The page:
Smoke and Mirrors: An Interview with Julian K. Jarboe
by Leslie Doyle Read the Story December 18, 2017
In this short piece, you touch on many issues of people’s bodies and the attempt by others to control them. The speaker feels pushed by teachers, medical professionals, and family to be what they expect, and the story conveys the struggle to wrest one’s body back from others’ requirements. Could you speak on this idea of fighting for bodily integrity?
The impetus for this story came, for me, from just how normalized it is to have one’s bodily autonomy violated or plain revoked under the pretense of care and protection. We are finally having public conversations about abuses by traditional authority figures and demanding consequences. This is fantastic. But in my experiences, just as often, people who can’t assert control over others through those means will do so under the guise of benevolence, as caretakers. Especially when I was a child and a teenager, many people “corrected” or “guided” me in ways I now understand as violent misogyny, homophobia, transphobia, and ableism. A lot of these people had personas of harmlessness, enlightenment, nurturance, femininity. They may even have been basically fair and gentle folks outside of these roles, because abuse doesn’t spring fully formed from any one kind of person or identity. Power is relational, context is everything, and we all can and do participate in these terrible patterns.
So I was sitting in a hotel bed recovering from a voluntary double mastectomy, and I had some time on my hands to reflect on these kinds of experiences. I started writing sort of automatic, therapeutic monologues I called body-horror fairy tales. There’s another one from the series, “The Marks of Aegis,” over at Third Point Press. These are transgender stories for sure, about cis people mistreating and misunderstanding trans bodies (men, women, and otherwise), but they are just as much about the mistreatment and misunderstanding of bodies in general, and if it resonates with you then you are absolutely correct that it’s about you, too.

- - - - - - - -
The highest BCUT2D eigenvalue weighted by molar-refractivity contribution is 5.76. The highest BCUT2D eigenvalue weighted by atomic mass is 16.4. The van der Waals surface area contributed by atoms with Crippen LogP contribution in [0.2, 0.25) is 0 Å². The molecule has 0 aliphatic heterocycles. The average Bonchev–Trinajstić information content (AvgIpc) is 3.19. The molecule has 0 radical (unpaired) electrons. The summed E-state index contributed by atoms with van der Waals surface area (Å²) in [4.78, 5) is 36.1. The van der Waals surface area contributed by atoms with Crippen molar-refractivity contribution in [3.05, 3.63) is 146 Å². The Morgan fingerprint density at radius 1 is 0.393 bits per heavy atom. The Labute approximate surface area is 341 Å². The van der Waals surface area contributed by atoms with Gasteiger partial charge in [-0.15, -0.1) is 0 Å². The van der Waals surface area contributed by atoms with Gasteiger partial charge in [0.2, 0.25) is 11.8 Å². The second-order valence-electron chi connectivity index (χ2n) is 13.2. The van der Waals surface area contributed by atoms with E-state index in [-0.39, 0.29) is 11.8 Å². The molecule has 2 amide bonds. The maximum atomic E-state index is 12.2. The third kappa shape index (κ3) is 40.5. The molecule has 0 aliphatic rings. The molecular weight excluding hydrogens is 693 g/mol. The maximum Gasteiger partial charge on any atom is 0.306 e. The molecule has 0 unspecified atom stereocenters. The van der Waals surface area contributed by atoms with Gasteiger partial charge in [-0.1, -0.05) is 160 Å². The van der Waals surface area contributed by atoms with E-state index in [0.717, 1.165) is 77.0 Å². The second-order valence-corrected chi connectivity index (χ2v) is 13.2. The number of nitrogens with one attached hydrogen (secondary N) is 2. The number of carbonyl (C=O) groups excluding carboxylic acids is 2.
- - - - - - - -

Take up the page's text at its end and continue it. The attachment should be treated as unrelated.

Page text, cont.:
The request by the parents at the end is stunning, and of course horrifying. Did you know the story was going there as you wrote it?
Absolutely. I think I had the ending in my head first and wrote in stream of consciousness towards it. It is one of those tales as old as time that a parent in particular asks something of their child they think is reasonable and sensible, and can’t see that it’s actually devastating.
The title of your story is “The Heavy Things,” and things—sharp objects, tools—literally embody the speaker’s experiences. What is your relationship to things?
Oh, I love this question! I studied art so I obviously love things for their own sake, as well as how even mundane things can be so evocative. Mihaly Csikszentmihalyi’s short essay “Why We Need Things” was formative for me as a student. There’s an essay and book series called Object Lessons I’m obsessed with, and have contributed to in the past.
What draws you to flash fiction?
Flash fiction hits a sweet spot for me where almost all of the first drafts come out complete in one sitting. They can be weirder, more personal, more immediate in some ways, not because I think readers will tolerate experimentation in small doses like some people say; it’s my own ability as a writer to be more intuitive at that length. It’s hard to describe it more than that, but in my longer short stories, I never really do write long scenes. Everything breaks down into fragments about flash fiction length, and then I have to be very logistical in revisions to bring them all together.
If you were in charge of the overall medical system in the United States, what’s the first thing you would change?
That it’s run as a for-profit business! It’s evil. Patients and care workers alike get set up to lose, hurt one another, come away in catastrophic debt or see their pay and benefits bottom out. There is a book review at n+1 called “Not Every Kid-Bond Matures” that’s actually, if you get all the way through it, a long read about economics and healthcare and morality in the States with one large generation hitting old age and another large generation charged with their care as job stability and benefits erode. We’ve got to work together to fix that or we’ll keep tearing each other apart.
About the Author:
About the Interviewer:
Leslie Doyle lives in New Jersey and teaches at Montclair State University. Her fiction and essays have appeared in Front Porch, Cobalt, Gigantic Sequins, The Fourth River, Electric Literature, The Forge, Fiction Southeast, and elsewhere.
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